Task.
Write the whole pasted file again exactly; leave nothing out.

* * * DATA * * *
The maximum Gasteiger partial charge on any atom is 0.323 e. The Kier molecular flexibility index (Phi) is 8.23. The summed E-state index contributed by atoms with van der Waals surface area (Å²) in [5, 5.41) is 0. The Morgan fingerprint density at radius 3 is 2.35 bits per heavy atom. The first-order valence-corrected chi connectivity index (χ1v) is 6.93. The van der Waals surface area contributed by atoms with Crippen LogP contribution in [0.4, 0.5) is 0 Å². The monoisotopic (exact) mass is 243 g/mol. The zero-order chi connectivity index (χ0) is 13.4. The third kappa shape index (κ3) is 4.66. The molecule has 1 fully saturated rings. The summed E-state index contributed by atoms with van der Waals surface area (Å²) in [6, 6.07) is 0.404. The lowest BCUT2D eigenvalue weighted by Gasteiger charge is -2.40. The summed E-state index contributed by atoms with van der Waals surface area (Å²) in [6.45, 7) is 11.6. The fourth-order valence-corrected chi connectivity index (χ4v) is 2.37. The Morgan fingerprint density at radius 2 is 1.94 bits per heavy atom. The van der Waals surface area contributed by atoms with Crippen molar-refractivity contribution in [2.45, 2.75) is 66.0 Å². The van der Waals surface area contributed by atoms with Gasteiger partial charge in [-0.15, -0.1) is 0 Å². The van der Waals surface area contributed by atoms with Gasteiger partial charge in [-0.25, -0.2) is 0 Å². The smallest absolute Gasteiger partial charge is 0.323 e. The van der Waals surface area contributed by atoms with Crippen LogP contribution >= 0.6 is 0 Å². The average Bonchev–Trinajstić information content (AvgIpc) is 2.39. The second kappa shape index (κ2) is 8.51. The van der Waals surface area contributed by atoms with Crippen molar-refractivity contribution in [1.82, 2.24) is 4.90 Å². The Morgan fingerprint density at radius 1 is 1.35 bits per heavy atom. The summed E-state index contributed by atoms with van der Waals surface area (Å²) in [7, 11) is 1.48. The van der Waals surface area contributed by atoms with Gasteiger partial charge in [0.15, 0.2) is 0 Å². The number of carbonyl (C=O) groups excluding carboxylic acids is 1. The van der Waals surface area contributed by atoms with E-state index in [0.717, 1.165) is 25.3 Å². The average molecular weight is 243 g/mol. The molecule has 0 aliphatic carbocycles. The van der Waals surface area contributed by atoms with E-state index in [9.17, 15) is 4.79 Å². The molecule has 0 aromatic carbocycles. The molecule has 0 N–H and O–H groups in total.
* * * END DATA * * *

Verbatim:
The maximum Gasteiger partial charge on any atom is 0.323 e. The Kier molecular flexibility index (Phi) is 8.23. The summed E-state index contributed by atoms with van der Waals surface area (Å²) in [5, 5.41) is 0. The Morgan fingerprint density at radius 3 is 2.35 bits per heavy atom. The first-order valence-corrected chi connectivity index (χ1v) is 6.93. The van der Waals surface area contributed by atoms with Crippen LogP contribution in [0.4, 0.5) is 0 Å². The monoisotopic (exact) mass is 243 g/mol. The zero-order chi connectivity index (χ0) is 13.4. The third kappa shape index (κ3) is 4.66. The molecule has 1 fully saturated rings. The summed E-state index contributed by atoms with van der Waals surface area (Å²) in [6, 6.07) is 0.404. The lowest BCUT2D eigenvalue weighted by Gasteiger charge is -2.40. The summed E-state index contributed by atoms with van der Waals surface area (Å²) in [6.45, 7) is 11.6. The fourth-order valence-corrected chi connectivity index (χ4v) is 2.37. The Morgan fingerprint density at radius 2 is 1.94 bits per heavy atom. The van der Waals surface area contributed by atoms with Crippen molar-refractivity contribution in [2.45, 2.75) is 66.0 Å². The van der Waals surface area contributed by atoms with Gasteiger partial charge in [-0.15, -0.1) is 0 Å². The van der Waals surface area contributed by atoms with Gasteiger partial charge in [-0.25, -0.2) is 0 Å². The smallest absolute Gasteiger partial charge is 0.323 e. The van der Waals surface area contributed by atoms with Crippen LogP contribution >= 0.6 is 0 Å². The average Bonchev–Trinajstić information content (AvgIpc) is 2.39. The second kappa shape index (κ2) is 8.51. The van der Waals surface area contributed by atoms with Crippen molar-refractivity contribution in [1.82, 2.24) is 4.90 Å². The Morgan fingerprint density at radius 1 is 1.35 bits per heavy atom. The summed E-state index contributed by atoms with van der Waals surface area (Å²) in [7, 11) is 1.48. The van der Waals surface area contributed by atoms with Gasteiger partial charge in [0.15, 0.2) is 0 Å². The number of carbonyl (C=O) groups excluding carboxylic acids is 1. The van der Waals surface area contributed by atoms with E-state index in [0.717, 1.165) is 25.3 Å². The average molecular weight is 243 g/mol. The molecule has 0 aliphatic carbocycles. The van der Waals surface area contributed by atoms with E-state index in [9.17, 15) is 4.79 Å². The molecule has 0 aromatic carbocycles. The molecule has 0 N–H and O–H groups in total.